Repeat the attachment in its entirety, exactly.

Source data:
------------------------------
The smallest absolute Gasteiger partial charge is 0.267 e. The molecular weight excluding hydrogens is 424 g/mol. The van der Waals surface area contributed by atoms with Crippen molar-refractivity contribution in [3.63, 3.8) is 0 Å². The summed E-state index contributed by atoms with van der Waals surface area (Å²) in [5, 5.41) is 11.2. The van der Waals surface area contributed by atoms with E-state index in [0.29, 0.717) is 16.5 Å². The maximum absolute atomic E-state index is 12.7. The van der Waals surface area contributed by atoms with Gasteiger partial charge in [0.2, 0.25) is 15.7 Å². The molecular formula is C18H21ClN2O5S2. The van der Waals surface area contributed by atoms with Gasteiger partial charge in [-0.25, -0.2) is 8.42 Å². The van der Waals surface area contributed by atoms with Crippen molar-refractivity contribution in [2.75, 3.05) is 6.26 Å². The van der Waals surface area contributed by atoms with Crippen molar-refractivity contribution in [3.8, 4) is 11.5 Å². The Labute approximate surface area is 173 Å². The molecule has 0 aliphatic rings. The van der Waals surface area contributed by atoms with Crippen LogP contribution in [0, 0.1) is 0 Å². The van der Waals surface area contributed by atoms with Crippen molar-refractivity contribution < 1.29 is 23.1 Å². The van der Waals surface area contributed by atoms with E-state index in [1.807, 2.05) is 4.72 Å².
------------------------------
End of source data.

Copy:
The smallest absolute Gasteiger partial charge is 0.267 e. The molecular weight excluding hydrogens is 424 g/mol. The van der Waals surface area contributed by atoms with Crippen molar-refractivity contribution in [3.63, 3.8) is 0 Å². The summed E-state index contributed by atoms with van der Waals surface area (Å²) in [5, 5.41) is 11.2. The van der Waals surface area contributed by atoms with E-state index in [0.29, 0.717) is 16.5 Å². The maximum absolute atomic E-state index is 12.7. The van der Waals surface area contributed by atoms with Gasteiger partial charge in [0.2, 0.25) is 15.7 Å². The molecular formula is C18H21ClN2O5S2. The van der Waals surface area contributed by atoms with Gasteiger partial charge in [-0.25, -0.2) is 8.42 Å². The van der Waals surface area contributed by atoms with Crippen molar-refractivity contribution in [2.75, 3.05) is 6.26 Å². The van der Waals surface area contributed by atoms with Crippen molar-refractivity contribution in [3.8, 4) is 11.5 Å². The Labute approximate surface area is 173 Å². The molecule has 0 aliphatic rings. The van der Waals surface area contributed by atoms with Crippen LogP contribution in [0, 0.1) is 0 Å². The van der Waals surface area contributed by atoms with Crippen molar-refractivity contribution < 1.29 is 23.1 Å². The van der Waals surface area contributed by atoms with E-state index in [1.807, 2.05) is 4.72 Å².